Another "Either/Or" For You
Thanks for the good input, readers. It seems that you fall into two general groups, in some very unscientific way: Those who genuinely feel like they are distance-challenged, and those who don't. That makes a lot of sense to me.

In our own research with thousands of golfers who follow SCOR Golf, either as owners or fans (or both), we found that the vast majority report that they hit 6-10 approach shots — or more with lower handicap players — with an 8-iron or less to the green. That number is consistent with what Dr. Bob Rotella told me that the PGA Tour players average 10.5-to-12.5 approaches per round with an 8-iron or less.

But in my regular group, where we have players who carry handicaps from low-single digits to over 25, I see many of them play several par-4s where they cannot get home in two shots, as well as many others whose best drives leave them outside realistic GIR range. Why would anyone want to do that? How can this game be fun when the idea of a birdie putt isn't remotely realistic on most holes, no matter how good you hit your drive?

The very idea of golf (and par) is that you should be able to reach the green in two shots on a par-4, three on a par-5, and allow two putts to make par. So, if you take that possibility out of the equation on half or more of the holes, what game are you really playing?

The "powers that be" are trying to get us to "Tee It Forward" — and I think that is a stellar idea — but almost all courses have the forward tees reserved for "Over 65." Well, I'm going to be there in three years, and those tees are too short for me. But our regular white tees are too *&#$ long for lots of golfers who are a far cry from 65 years old.

If you are hitting hybrids and long- or mid-irons to most greens, or hitting fairway woods and still not getting there, you are simply making the game overly difficult.

I'm on a soap box here a bit this morning, so let me just get on with my question for you today:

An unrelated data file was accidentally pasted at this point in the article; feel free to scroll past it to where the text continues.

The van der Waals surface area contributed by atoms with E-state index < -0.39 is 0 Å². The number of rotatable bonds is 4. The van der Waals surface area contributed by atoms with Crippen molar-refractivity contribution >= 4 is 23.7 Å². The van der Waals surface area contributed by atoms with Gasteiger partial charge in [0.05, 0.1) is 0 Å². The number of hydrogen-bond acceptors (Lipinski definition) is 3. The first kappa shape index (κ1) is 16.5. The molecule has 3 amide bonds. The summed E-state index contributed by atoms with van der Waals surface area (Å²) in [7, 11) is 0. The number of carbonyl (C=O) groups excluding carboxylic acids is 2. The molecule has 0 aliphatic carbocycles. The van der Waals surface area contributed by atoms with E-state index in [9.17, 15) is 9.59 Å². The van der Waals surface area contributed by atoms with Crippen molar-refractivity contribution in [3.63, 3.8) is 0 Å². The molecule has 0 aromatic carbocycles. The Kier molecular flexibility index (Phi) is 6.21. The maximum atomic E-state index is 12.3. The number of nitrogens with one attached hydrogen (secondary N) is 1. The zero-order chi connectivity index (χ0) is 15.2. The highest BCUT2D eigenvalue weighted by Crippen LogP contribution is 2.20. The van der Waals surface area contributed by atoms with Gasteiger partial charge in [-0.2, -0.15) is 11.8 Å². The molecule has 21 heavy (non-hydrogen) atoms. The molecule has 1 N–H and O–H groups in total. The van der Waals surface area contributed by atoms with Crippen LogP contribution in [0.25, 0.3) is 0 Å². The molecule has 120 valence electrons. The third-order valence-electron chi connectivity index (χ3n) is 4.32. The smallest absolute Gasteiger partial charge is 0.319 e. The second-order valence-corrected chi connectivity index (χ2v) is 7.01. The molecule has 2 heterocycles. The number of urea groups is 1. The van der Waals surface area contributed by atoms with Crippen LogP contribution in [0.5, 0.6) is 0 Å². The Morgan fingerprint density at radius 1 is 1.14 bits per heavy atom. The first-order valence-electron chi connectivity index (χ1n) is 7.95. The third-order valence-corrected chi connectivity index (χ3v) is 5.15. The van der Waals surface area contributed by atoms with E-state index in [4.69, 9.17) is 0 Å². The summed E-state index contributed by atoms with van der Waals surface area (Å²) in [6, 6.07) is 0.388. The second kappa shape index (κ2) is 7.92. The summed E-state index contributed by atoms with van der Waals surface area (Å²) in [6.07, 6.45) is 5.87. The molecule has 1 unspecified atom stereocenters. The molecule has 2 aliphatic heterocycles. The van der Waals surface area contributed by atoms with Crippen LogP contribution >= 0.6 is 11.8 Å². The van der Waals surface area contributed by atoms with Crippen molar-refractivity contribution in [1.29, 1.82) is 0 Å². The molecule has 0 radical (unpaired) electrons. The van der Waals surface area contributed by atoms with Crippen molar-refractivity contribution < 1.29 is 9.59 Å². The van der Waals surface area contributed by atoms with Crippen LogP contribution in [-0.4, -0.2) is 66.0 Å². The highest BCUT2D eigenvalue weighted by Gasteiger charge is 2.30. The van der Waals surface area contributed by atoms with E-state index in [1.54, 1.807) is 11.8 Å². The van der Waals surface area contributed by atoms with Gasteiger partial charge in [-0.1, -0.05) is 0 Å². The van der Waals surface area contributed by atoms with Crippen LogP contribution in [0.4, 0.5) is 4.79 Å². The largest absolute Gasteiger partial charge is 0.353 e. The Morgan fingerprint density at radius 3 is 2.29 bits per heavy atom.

Which is more important:
  1. To play a set of tees that matches your distance (not handicap) profile, or

  2. To not appear a 'wimp' to your buddies and stay back on a set of tees that really does NOT fit your game?

And what do we, as the golfing public, do about it?
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[ comments ]
For the average golfer, I don't think it makes any difference what club is used on the approach. The game is to get the ball in the hole using fewer strokes than opponents. If the goal was to shoot par, then the greens should be easier; the fairways wider; and the sand traps eliminated. Make a course interesting and then allow the players to figure out how to do their best. Some short hitters have stellar chips and putts. Some long hitters hit it farther into the woods. Always having an 8 into the green takes some of the performance variability out of the game.
Phil1068 says:
That's the whole point of having handicaps isn't it? If everyone could reach greens in regulation then it just becomes a putting competition.
scottishguyiniowa says:
Personally I think the USGA's Tee it Forward program works on courses where the difficulty level is hard enough that players of more average skill would definitely benefit from using tees further forward. On courses which are shorter or don't have the difficulty level that some do the benefits from teeing it forward become pointless except to older players who can no longer hit the ball as far. e.g. the course I play now has limited rough and is short but the courses I learned the game on sometimes had 200 yard carries over thick rough from the back tees. Besides I personally prefer to have to hit a variety of clubs for approach shots or the game becomes boring.
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Terry Koehler is "The Wedge Guy" and President of SCOR Golf- The Short Game Company.

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